ADCS and Adass: Social Work Task Force plan must be resourced

Funding the Social Work Task Force’s reforms will not be possible from current budgets the Association of Directors of Children’s Services (ADCS) and the Association of Directors of Adult Social Services (Adass) have warned.

While committing themselves to the 15 recommendations from the report, published today, a joint statement from the two associations pointed out that reform would not be “quick, cheap or easy”.

The recommendations – all of which have been accepted by ministers – include plans for employers to be held to national standards on supporting social workers, covering supervision, workload management and administrative support.

‘New responsibilities must be matched with resources’

“Placing new binding responsibilities on employers to provide supervision, support and a limit on numbers of cases must be matched with an increase in the resources available to meet those demands. The funding of social services is already under significant pressure- there is simply not the scope at a local level to meet the total resource demands of these recommendations, either in the short or longer terms,” the statement claimed.

While welcoming proposals to set up a national college of social work, which would be help raise the profile of social work and improve public perception, the directors cautioned against adding yet another body to the mix of those already regulating and inspecting social services.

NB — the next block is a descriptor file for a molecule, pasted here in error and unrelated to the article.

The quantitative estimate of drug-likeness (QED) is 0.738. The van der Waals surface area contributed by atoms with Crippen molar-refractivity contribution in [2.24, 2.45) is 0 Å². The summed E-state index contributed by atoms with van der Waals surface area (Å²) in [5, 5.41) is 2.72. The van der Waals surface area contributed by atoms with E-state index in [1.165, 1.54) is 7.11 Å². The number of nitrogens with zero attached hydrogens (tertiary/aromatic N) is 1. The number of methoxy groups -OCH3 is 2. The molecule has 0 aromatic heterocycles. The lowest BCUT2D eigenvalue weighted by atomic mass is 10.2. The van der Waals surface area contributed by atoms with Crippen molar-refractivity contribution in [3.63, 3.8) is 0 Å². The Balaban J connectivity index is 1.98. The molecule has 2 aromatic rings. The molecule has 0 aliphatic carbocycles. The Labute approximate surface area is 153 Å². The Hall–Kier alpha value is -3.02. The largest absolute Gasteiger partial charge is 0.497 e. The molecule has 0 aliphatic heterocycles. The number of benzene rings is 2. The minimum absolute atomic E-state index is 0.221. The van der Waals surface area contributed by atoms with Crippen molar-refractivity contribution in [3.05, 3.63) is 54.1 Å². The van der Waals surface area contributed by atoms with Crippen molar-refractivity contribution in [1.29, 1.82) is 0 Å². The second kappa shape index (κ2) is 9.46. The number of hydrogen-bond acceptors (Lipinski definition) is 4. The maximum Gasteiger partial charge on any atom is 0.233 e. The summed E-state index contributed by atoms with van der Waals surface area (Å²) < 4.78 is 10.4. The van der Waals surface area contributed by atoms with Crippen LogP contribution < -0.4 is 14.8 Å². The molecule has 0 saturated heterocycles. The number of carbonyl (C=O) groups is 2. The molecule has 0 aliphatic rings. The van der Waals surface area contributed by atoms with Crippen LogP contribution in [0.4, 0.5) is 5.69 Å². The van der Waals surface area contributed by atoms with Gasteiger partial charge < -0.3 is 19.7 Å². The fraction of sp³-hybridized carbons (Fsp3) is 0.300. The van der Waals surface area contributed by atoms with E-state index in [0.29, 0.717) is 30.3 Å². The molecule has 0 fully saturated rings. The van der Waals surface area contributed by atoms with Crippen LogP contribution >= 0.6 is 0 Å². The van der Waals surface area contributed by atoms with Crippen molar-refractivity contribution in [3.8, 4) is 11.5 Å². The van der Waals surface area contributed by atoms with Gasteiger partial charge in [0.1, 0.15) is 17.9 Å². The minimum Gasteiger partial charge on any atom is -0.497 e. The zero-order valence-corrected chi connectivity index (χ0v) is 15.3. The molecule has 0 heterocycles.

College should trigger review of national bodies

Setting up the college should trigger a review of the expenditure and activity of all bodies involved in the regulatory process, they said.

The Department of Health is due to report shortly on a review of the roles of the General Social Care Council, Skills for Care and Social Care Institute for Excellence.

However, proposals to set up a national career structure for social workers were unequivocally welcomed by directors. “Supervision and clear career structures that allow for experienced professionals to stay in practice are key to addressing recruitment and retention problems. Directors will welcome steps to tackle poorly prepared students and ensure that all existing staff have the skills required to meet the demands of the role.”

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